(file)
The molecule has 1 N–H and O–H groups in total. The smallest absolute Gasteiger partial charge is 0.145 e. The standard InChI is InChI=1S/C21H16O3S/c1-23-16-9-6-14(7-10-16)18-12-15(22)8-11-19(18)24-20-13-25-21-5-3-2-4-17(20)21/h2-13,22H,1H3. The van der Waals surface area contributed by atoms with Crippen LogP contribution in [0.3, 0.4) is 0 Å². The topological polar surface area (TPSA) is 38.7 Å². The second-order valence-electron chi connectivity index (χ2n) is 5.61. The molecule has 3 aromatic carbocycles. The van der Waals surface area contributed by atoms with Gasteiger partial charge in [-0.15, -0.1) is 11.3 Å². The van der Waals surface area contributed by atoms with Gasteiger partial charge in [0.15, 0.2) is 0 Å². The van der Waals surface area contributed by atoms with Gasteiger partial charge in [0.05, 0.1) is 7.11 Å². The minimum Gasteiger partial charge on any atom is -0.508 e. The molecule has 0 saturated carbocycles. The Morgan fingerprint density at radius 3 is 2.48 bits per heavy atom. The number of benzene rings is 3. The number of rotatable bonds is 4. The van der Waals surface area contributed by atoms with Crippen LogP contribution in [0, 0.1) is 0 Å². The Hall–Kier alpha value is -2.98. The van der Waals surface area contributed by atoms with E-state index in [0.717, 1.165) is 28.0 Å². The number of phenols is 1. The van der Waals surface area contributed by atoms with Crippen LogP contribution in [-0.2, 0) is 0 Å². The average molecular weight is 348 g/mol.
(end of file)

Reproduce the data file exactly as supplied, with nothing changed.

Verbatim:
The molecule has 1 N–H and O–H groups in total. The smallest absolute Gasteiger partial charge is 0.145 e. The standard InChI is InChI=1S/C21H16O3S/c1-23-16-9-6-14(7-10-16)18-12-15(22)8-11-19(18)24-20-13-25-21-5-3-2-4-17(20)21/h2-13,22H,1H3. The van der Waals surface area contributed by atoms with Crippen LogP contribution in [0.3, 0.4) is 0 Å². The topological polar surface area (TPSA) is 38.7 Å². The second-order valence-electron chi connectivity index (χ2n) is 5.61. The molecule has 3 aromatic carbocycles. The van der Waals surface area contributed by atoms with Gasteiger partial charge in [-0.15, -0.1) is 11.3 Å². The van der Waals surface area contributed by atoms with Gasteiger partial charge in [0.15, 0.2) is 0 Å². The van der Waals surface area contributed by atoms with Gasteiger partial charge in [0.05, 0.1) is 7.11 Å². The minimum Gasteiger partial charge on any atom is -0.508 e. The molecule has 0 saturated carbocycles. The Morgan fingerprint density at radius 3 is 2.48 bits per heavy atom. The number of benzene rings is 3. The number of rotatable bonds is 4. The van der Waals surface area contributed by atoms with Crippen LogP contribution in [0, 0.1) is 0 Å². The Hall–Kier alpha value is -2.98. The van der Waals surface area contributed by atoms with E-state index in [0.717, 1.165) is 28.0 Å². The number of phenols is 1. The van der Waals surface area contributed by atoms with Crippen LogP contribution in [-0.2, 0) is 0 Å². The average molecular weight is 348 g/mol.